Wipe out (do not wash) the bowl, fit the stand mixer with the paddle attachment if you have one, or continue with the hand mixer, and beat the cream cheese with the remaining 1 cup confectioners’ sugar on medium speed until the cream cheese is satiny smooth. Beat in the peanut butter, ¼ cup of the chopped peanuts and the milk.

Using a large rubber spatula, gently stir in about one quarter of the whipped cream, just to lighten the mousse. Still working with the spatula, stir in the crunchy peanut mixture, then gingerly fold in the remaining whipped cream.

Scrape the mouse into the crust, mounding and smoothing the top. Refrigerate for at least 4 hours, or overnight; cover with plastic wrap as soon as the mousse firms.

To Finish The Torte: put the chopped chocolate in a heatproof bowl and set the bowl over a saucepan of simmering water. Leave the bowl over the water just until the chocolate softens and starts to melt, about 3 minutes; remove the bowl from the saucepan.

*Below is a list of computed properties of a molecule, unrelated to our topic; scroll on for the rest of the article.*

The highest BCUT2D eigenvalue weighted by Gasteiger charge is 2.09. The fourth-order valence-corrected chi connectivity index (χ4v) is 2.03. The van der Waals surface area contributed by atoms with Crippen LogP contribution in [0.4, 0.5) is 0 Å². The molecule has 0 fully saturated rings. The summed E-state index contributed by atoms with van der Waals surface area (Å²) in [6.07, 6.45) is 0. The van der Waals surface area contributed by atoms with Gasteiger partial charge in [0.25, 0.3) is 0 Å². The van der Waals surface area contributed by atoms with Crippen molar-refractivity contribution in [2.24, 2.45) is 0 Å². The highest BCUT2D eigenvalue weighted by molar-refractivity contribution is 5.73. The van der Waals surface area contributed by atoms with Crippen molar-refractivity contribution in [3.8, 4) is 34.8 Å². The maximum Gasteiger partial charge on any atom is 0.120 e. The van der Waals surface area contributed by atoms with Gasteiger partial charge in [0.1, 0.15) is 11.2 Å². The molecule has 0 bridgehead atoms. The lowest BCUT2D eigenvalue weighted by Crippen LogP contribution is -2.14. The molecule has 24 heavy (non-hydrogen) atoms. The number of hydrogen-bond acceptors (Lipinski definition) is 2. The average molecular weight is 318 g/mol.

Bring the remaining ½ cup cream to a full boil. Pour the cream over the chocolate and , working with a a rubber spatula, very gently stir together until the ganache is completely blended and glossy.

Pour the ganache over the torte, smoothing it with a metal icing spatula. Scatter the remaining ½ cup peanuts over the top and chill to set the topping, about 20 minutes.

When the ganache is firm, remove the sides of the Springform pan; it’s easiest to warm the pan with a hairdryer, and then remove the sides, but you can also wrap a kitchen towel damped with hot water around the pan and leave it there for 10 seconds. Refrigerate until ready to serve.

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TWD – Bill’s Big Carrot Cake

April 22, 2008

Well, TWD this week is Bill’s Big Carrot Cake! And boy was it! Made a very tall cake! Of course… I neglected to get any pictures… all that’s left now is crumbs. So sad. It was very tasty, but I have to say I prefer the recipe I have from one of the local restaurants. I can’t remember if it is from the Brown or the Galt House or the Seelbach…